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MIT to Offer Free Online Courses

by Suada Kolovic

Think you have what it takes to go to the Massachusetts Institute of Technology? Let’s be honest, few do but if you’re interested in testing the waters, MIT will soon offer free online certification courses to outside students who complete them!

How will the interactive e-learning venture, known as MITx, work? Here’s the breakdown: MITx will give anyone free access to an online-course platform. Users will include students currently enrolled at MIT as well as external learners like high school seniors and engineering majors at other colleges. They’ll watch videos, answer questions, interact with teachers and other students globally, experience stimulated labs, participate in quizzes and take tests. Still have your doubts? MIT Provost L. Rafael Reif assures interested students, "This is not MIT light. This is not an easier version of MIT," he said. "An MITx learner, anywhere they are, for them to earn a credential they have to demonstrate mastery of the subject just like an MIT student does."

One slight catch is that although MITx courses will carry no cost, the institute plans to charge a “modest” fee for the certificates. (The exact amount is still undecided.) The first course will begin around spring of 2012 but MIT has yet to announce the course. Does this opportunity spark your interest? Should other prestigious institutions – Harvard, Stanford, Brown, etc. – offer similar initiatives? Let us know what you think.


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The Short and Tweet Twitter Scholarship is Back!

Your School-Related Resolution for 2012 Could Earn You $1,000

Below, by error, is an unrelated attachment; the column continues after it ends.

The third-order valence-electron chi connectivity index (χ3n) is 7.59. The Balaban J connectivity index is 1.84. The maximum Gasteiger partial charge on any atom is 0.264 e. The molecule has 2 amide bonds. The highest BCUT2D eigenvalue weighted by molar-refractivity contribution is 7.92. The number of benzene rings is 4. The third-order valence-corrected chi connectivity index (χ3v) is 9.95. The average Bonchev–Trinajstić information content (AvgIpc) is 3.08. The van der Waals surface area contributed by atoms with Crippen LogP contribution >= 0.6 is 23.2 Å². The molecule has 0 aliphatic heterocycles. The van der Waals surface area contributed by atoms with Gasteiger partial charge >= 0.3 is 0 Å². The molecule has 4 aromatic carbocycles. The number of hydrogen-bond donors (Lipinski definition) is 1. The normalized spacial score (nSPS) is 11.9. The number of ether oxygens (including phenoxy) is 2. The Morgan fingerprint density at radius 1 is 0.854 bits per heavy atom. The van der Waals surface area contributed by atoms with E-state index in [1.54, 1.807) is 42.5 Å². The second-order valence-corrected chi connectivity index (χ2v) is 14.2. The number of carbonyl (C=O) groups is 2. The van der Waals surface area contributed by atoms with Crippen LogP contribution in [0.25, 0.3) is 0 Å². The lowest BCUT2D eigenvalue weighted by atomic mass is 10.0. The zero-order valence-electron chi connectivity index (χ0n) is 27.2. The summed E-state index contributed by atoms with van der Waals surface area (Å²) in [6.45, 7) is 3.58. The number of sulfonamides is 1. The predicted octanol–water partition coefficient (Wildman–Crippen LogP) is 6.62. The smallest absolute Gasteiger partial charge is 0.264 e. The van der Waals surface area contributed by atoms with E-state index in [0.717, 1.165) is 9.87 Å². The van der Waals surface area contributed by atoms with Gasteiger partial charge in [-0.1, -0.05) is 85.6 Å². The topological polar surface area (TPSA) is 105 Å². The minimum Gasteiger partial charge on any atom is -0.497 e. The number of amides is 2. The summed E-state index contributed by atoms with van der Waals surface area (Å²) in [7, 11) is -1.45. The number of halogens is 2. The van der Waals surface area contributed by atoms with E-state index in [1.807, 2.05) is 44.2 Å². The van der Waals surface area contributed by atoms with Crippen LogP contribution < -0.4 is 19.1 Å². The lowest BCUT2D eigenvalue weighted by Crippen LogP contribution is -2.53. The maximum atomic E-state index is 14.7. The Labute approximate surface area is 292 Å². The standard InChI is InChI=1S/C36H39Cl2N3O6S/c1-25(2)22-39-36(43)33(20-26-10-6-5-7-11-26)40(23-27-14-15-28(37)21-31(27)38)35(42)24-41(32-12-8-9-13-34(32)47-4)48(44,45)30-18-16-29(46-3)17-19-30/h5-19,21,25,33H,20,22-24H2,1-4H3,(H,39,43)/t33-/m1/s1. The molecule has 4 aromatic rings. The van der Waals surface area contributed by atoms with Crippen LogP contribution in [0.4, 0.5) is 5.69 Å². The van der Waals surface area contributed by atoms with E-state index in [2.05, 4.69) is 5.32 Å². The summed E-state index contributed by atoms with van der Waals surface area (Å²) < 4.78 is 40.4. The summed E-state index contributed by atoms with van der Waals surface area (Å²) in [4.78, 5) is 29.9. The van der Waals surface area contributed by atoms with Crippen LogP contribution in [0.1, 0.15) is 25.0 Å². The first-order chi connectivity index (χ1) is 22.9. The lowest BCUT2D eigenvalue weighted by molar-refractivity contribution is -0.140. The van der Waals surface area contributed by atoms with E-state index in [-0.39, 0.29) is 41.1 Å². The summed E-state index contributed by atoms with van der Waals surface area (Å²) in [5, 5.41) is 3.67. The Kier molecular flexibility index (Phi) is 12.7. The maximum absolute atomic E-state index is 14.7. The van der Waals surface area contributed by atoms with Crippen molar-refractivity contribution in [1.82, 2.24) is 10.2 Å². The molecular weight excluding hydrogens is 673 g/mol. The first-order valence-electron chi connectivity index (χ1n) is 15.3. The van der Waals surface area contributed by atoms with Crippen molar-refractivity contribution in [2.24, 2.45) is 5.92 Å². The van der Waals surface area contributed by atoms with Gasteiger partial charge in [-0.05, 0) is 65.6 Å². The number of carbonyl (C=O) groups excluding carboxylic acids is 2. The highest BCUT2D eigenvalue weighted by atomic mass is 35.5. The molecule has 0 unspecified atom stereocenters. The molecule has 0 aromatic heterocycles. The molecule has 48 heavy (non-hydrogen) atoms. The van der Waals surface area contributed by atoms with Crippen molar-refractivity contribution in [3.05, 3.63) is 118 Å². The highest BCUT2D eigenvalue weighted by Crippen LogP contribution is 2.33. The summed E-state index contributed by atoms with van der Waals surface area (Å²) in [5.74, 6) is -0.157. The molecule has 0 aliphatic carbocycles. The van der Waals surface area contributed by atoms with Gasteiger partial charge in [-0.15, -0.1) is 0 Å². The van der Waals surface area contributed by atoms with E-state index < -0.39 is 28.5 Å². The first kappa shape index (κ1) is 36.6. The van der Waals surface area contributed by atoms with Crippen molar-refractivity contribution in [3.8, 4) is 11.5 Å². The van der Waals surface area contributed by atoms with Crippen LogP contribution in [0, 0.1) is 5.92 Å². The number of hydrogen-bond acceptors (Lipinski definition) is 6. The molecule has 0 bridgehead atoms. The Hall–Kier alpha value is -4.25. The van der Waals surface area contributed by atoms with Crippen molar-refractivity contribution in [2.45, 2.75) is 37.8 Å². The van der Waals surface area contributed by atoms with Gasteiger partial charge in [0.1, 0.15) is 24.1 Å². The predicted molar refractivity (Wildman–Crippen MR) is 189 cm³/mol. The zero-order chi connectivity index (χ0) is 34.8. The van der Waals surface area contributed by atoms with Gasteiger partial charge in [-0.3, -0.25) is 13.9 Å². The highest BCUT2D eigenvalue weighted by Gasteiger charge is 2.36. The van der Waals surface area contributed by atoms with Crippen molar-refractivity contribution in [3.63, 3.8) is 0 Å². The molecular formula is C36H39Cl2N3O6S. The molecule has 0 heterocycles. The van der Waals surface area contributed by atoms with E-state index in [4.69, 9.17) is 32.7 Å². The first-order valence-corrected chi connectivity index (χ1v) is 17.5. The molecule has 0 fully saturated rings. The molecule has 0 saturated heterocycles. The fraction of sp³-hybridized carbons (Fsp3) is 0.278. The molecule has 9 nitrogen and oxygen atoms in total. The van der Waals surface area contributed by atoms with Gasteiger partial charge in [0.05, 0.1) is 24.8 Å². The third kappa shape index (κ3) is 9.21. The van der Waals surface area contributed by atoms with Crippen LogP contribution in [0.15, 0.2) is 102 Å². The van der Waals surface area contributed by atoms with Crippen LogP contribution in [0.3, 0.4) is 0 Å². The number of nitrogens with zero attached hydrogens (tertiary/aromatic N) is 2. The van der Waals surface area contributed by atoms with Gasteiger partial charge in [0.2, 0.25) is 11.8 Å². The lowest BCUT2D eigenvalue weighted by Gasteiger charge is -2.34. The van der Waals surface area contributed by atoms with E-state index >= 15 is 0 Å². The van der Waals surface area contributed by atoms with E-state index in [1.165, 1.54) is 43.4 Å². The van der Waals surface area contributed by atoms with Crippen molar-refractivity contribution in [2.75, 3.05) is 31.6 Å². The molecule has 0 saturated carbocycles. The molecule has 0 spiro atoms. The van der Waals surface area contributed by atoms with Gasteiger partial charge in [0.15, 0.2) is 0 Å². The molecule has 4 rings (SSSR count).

January 4, 2012

The Short and Tweet Twitter Scholarship is Back!

by Suada Kolovic

Every January, we all make resolutions for the year ahead – resolutions that are, unfortunately, usually forgotten by February. Want to make a vow you’ll actually keep and earn money for college at the same time this year? Then enter our newest Short & Tweet Scholarship!

What’s on your educational to-do list in 2012? Whether it’s getting into your dream school, decoding the FAFSA or simply setting two alarms so you don’t miss your morning classes, we want to know! Follow us on Twitter and mention us (@Scholarshipscom) in a tweet detailing your school-related resolution and how you plan to keep it. Here’s how to enter:

Step 1: Follow @Scholarshipscom on Twitter.

Step 2: Mention us (@Scholarshipscom) in a tweet answering the question “What’s your school-related resolution for 2012 *AND* how will you stick to it?” Once you do this, you are entered to win a $1,000 scholarship or one of two Kindles.

Step 3: You may enter as many times as you want from January 4th through February 10th but please limit your tweets to five per day. Each tweet will be a stand-alone entry and tweets that are submitted by non-followers, exceed 140 characters, do not include @Scholarshipscom, do not answer the entire question or are submitted after the February 10th deadline will not be considered. From there, the Scholarships.com Team will determine which comments are most deserving of the awards.

  • Starts: January 4th
  • Ends: February 10th
  • Number Available: 3